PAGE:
Discovering the “Lost” Records of the Early Congresses
January 22, 1939
The original Declaration of War against Great Britain, Center for Legislative Archives, National Archives and Records AdministrationOne of the surprise discoveries of the 1939 efforts to organize and inventory House records was H.R. 12, the Declaration of War against Great Britain.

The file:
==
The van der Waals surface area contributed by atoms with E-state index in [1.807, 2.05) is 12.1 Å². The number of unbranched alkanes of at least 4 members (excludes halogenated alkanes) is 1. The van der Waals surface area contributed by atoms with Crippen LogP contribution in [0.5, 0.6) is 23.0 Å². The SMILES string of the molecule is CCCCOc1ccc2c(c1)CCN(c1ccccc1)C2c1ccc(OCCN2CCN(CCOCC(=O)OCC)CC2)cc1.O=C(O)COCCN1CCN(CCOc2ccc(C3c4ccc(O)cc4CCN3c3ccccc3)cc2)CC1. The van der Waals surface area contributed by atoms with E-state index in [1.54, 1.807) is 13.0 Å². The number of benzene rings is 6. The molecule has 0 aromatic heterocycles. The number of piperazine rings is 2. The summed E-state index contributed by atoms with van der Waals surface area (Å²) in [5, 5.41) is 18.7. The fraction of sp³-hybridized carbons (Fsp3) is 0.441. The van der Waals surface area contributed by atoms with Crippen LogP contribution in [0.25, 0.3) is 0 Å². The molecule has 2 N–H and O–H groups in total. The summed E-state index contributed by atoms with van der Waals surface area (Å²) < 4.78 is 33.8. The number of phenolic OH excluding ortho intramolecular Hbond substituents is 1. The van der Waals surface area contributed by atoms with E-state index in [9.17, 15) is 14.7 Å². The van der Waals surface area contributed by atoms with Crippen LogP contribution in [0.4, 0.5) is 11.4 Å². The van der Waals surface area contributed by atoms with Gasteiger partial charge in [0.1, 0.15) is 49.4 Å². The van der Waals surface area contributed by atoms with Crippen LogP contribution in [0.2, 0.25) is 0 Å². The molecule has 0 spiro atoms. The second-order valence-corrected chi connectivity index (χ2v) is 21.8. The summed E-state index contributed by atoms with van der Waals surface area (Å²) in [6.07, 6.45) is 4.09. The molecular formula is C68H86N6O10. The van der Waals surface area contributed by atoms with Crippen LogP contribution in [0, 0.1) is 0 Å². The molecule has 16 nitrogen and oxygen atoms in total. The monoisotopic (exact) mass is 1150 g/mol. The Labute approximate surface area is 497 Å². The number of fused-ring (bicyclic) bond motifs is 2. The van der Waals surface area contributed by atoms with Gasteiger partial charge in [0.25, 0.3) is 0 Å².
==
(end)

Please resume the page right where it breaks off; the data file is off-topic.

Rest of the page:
On this date, the Washington Post published a front-page story featuring Clerk of the House South Trimble, whose staff had unearthed 19th century House documents long believed to have been lost. Trimble had overseen a “house-cleaning,” itself spurred by a 1937 report prepared by the Committee on the Library titled, “Transfer of Certain Records of House of Representatives to National Archives.” The committee surveyed a web of storage spaces tucked away in the corners of the Capitol—from hot attic rooms to damp basement closets. In an era when modern historic preservation standards were nonexistent, the report detailed the deplorable storage conditions of important records. “Along this narrow way,” the report described once such space, “on one side are piled from the floor to the roof hundreds of bundles of the early records of the House, neglected and decaying. A more unfit place could not be found.” Trimble’s inventory of storage spaces turned up some unexpected surprises. For years, it was widely believed that when the British burned the Capitol in 1814 that all the records of the early Congresses were lost. However, a hideaway adjoining the House Document room proved to be a treasure trove of old documents that had survived the conflagration. As Office of the Clerk staff sorted through the room, they discovered a mass of shapeless packages covered in dust which had clearly been untouched for decades. Included in this cache was the original 1812 declaration of war against Great Britain, a document believed to have been burned in the 1814 fire. Another storage area in the Capitol basement produced a document from the 3rd Congress (1793–1795). To remedy the records situation and to create more space in the Capitol, House records were transferred to the Library of Congress and eventually to the National Archives where they could be cared for and preserved by archival specialists.
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